As anyone who has been breathing for the past couple of months knows, William Jefferson Clinton's MY LIFE is more than a book. It is a news event, a slice of history, a personal testament, a work to be argued over for years to come by political partisans, most of whom will not have actually read it.
Perhaps general agreement might be possible on one point: This massive book is the most complete and wide-ranging apologia ever produced by a former American President. Its only distant competitor is U. S. Grant's autobiography --- but when you compare the scope of the two books, Clinton's emerges as much wider by a large margin. It is not simply an account of his two Presidential terms; it is a full-bore autobiography, starting with his birth on page 1 and continuing to his retirement from office and final summing up on page 957. Even as a physical object MY LIFE is daunting. On my bathroom scale the book weighed three and a half pounds.
Clinton sums himself up as "both a political animal and a policy wonk." This is a good capsule summary of the book, which is awash in lists of the programs he advocated, policies he backed in every conceivable field, foreign and domestic; speeches he delivered, and travels he undertook, leaders he dealt with from rural Arkansas bosses to foreign heads of state. The book is far too long, and one shudders to read in his acknowledgements of how much he was persuaded to leave out. The writing can be sprightly and quotable on one page, then ponderous on the next.
Is MY LIFE self-serving? Of course. This is Clinton's brief in his own defense, his chance to fire back at his numerous still-active critics. He sees himself as a moderate progressive, not radical enough for the far left and openly at war with the far right faction of the Republican Party. His scorn for the Gingrich-DeLay-Armey wing of the GOP is a major theme throughout. Perhaps the most important of his political heroes is a fellow Arkansan, Senator J. William Fulbright, legendary chairman of the Senate Foreign Relations Committee. Clinton began his Washington career as a lowly clerk for that committee.
The former President is also unhappy with our national preference for political trivia over substantive news. Time and again he complains that public fascination with nonessentials kept the world from learning about things he considered important and newsworthy.
This brings us, of course, to the subject of his private life as President. Readers whose only interest is in the Monica Lewinsky affair, Paula Jones, Gennifer Flowers, Whitewater, Vincent Foster and other such titillating events will find them all here, treated with Clintonian reserve and strictly from his personal point of view. He admits to sexual wrongdoing and apologizes (rather too profusely, I feel). But these episodes are only one strand in the larger tapestry of his public career and embattled Presidency. Most of them he dismisses as partisan attempts to destroy him rather than honest investigations of questionable goings-on. Kenneth Starr in particular emerges as a kind of homegrown Javert, an unscrupulous and unprincipled tormentor rather than an honest prosecutor.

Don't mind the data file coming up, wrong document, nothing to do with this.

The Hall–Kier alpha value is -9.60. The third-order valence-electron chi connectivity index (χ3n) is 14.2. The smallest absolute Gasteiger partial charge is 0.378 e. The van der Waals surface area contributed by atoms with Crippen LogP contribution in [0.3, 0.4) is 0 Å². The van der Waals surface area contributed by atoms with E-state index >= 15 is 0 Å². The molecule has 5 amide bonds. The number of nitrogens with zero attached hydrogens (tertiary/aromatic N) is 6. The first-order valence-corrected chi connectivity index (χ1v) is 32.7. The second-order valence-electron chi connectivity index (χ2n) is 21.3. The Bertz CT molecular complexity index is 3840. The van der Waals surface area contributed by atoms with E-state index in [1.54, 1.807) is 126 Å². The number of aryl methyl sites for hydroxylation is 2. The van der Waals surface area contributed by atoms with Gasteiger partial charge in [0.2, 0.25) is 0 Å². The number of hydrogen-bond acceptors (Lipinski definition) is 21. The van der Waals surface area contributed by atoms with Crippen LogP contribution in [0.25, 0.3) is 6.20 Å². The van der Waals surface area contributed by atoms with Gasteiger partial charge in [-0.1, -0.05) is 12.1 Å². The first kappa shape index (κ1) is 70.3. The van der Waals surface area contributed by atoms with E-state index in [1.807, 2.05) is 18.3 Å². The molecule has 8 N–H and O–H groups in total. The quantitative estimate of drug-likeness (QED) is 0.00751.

There is no point in a reviewer trying to sort this out. Every reader will have his or her own perspective. I for one am grateful, however, that these subjects do not take over and dominate the larger narrative of which they form a distasteful but certainly necessary part. Clinton's narrative of his political baptism of fire and upward rise in Arkansas, for one thing, seems far more interesting and important in the overall picture of his life. It's not sexy, certainly, but it matters more.
Clinton as a writer lacks the same thing he lacked as President: self-discipline. The level of detail in this book is staggering (remember those 80-minute-plus State of the Union speeches?). The number of names dropped is immense; we learn about the personal styles of political operators in half the small towns of Arkansas, and also those of government leaders in half the banana republics on the face of the globe. Hillary and Chelsea are there too, of course, sometimes cheering him on, sometimes putting up with him. And White House staffers, down to the level of his valets, are duly memorialized.
Clinton is no more successful than other writers have been in making the details of Washington budget battles interesting to the lay reader. The same caveat applies to some extent in international affairs; the protracted negotiations on peace in the Middle East, for example, are here at a level of detail that will certainly be of interest only to specialists.
MY LIFE is one of those books that has "Important" written all over it. It is not, however, consistently interesting because it bogs down in too much detail. It is Bill Clinton's testament, his boast and his mea culpa all at once. When you reach page 957 you know you have read something that really matters --- but you're glad it's over.
Reviewed by Robert Finn (Robertfinn@aol.com) on January 12, 2011